Stepping into the part is Michaela Martens, who sang Cassandre in one performance of Les Troyens two years ago and did a good job with it.

Here's the part of the press release about the swap (the rest is economiums to Goerke, Pieczonka, Nanasi, etc.):

SAN FRANCISCO, CA (August 7, 2017) — San Francisco Opera announced today a cast change for Richard Strauss’ Elektra, which opens on Saturday, September 9, in English director Keith Warner’s new staging at the War Memorial Opera House. American mezzo-soprano Michaela Martens will sing the role of Klytemnestra, replacing mezzo-soprano Stephanie Blythe who has withdrawn from the production for personal reasons.

Martens made her 2015 San Francisco Opera debut as Cassandre in Berlioz’s towering Trojan War epic,Les Troyens. She returns to the Company to sing her first performances of another demanding operatic role, Klytemnestra, the murderous and guilt-ridden mother of Elektra in Strauss’ 1909 opera with a libretto by Hugo von Hofmannsthal based on the Greek tragedy by Sophocles.

Known for her vivid portrayals of some of the most challenging mezzo-soprano roles in the repertory, Martens has performed on many of the world’s leading stages including the Metropolitan Opera, Munich’s Bavarian State Opera, Vienna State Opera, Grand Théâtre de Genève and English National Opera. Her other roles include Judith in Bartók’s Bluebeard’s Castle; Kostelnička in Janáček’s Jenůfa;Herodias in Strauss’ Salome; Ortrud in Wagner’s Lohengrin and Kundry in Parsifal. She will reprise her Klytemnestra with Houston Grand Opera in January 2018. Martens is a former Merola Opera Program participant, a past winner of the Metropolitan Opera National Council Auditions and holds a degree from The Juilliard School.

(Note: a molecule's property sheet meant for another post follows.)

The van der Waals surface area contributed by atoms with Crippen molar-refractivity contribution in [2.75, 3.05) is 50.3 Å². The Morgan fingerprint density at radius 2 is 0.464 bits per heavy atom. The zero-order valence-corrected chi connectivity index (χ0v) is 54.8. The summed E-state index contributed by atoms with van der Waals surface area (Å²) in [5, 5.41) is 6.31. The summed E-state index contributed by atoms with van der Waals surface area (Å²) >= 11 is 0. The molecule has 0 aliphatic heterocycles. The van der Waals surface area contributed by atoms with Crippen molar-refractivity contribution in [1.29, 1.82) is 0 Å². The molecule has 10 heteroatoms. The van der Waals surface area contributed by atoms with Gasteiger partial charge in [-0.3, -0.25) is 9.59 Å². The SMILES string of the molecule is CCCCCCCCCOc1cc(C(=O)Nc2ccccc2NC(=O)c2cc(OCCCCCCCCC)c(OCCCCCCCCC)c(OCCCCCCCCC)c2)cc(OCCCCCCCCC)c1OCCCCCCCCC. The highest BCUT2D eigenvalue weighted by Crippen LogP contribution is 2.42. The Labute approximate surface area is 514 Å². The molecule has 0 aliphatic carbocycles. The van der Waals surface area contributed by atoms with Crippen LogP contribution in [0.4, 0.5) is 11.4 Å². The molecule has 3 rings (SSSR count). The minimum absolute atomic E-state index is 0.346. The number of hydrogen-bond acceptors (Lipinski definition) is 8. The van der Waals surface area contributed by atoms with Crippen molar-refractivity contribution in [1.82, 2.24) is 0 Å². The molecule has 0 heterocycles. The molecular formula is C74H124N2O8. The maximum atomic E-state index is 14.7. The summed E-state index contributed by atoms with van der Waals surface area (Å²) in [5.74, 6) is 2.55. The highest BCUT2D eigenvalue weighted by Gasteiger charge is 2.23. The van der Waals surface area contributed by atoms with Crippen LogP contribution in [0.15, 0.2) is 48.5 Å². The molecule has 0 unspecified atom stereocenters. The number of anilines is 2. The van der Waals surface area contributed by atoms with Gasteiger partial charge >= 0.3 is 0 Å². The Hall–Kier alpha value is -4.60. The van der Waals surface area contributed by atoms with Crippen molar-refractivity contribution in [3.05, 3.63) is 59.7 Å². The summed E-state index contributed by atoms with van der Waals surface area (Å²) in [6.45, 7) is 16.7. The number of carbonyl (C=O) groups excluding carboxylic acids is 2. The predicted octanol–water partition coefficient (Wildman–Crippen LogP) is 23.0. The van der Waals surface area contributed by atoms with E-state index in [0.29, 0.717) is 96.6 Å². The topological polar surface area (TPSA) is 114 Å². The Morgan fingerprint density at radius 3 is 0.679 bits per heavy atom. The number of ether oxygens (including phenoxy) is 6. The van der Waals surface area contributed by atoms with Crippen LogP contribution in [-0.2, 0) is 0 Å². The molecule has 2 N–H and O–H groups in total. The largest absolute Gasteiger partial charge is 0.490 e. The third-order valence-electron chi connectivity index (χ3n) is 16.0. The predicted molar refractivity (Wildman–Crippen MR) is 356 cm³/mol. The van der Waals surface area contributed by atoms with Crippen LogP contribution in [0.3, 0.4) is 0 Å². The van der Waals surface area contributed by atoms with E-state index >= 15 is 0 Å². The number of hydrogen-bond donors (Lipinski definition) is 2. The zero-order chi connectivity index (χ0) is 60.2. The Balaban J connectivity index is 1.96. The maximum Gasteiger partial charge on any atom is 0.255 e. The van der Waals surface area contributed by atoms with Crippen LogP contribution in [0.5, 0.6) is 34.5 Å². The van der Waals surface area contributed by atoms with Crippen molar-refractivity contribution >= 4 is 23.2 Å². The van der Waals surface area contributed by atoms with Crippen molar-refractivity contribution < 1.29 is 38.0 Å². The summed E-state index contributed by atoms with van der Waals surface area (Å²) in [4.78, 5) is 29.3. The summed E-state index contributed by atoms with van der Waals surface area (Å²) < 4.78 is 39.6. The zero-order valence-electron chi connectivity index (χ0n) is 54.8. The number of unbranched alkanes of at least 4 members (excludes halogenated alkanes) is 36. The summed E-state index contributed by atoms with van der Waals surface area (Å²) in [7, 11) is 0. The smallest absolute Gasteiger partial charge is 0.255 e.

Conductor David Robertson, who led Martens in acclaimed performances at the Metropolitan Opera (John Adams’ The Death of Klinghoffer) and Carnegie Hall (Adams’ The Gospel According to the Other Mary), said of the mezzo-soprano: “She thinks deeply about what it is she does, but then lets that thought inform her instincts so that nothing she does ever feels calculated. There are things that she does both in the singing and sometimes when she’s not singing that are so strong. They come from the way she inhabits the roles.”

Three Terrifying Things Before Breakfast

It was one of those mornings. Here's what terrified me:

1. Alex Wellerstein's post at Restricted Data, ostensibly about a conference in Japan, that also discusses the situation with North Korea.

2. The link in Wellerstein's post to this Jon Chait column, which reproduces some of Trump's January discussion with Malcolm Turnball. The president of the United States can't understand the following details of Australian - US policy:

  • Australia doesn't allow refugees who arrive by boat to enter their country.
  • This is to discourage use of an extremely dangerous sea crossing to reach Australia.
  • The US agreed to accept up to 1,250 refugees who arrived in Australia this way.
  • These refugees are not in prison.
  • The US can vet the 1,250 to our heart's content to make sure it's safe to admit them to the US.
I think David Frum is right that it is very, very bad that a conversation between the US president and a world leader was leaked. What if it had been an Obama conversation when the Iran nuclear deal was being negotiated? But that conversation demonstrates the mental incapacity of the president to such an extent that you understand why it was leaked.

3. The possibility that the US will default on its debt, owing to the intransigence of a small number of our elected representatives in Congress. This could introduce another terrible worldwide recession, and there is no way that the current administration would respond effectively to it. It's not even clear that they think a default is a bad thing. Here's Paul Krugman adding to my anxiety.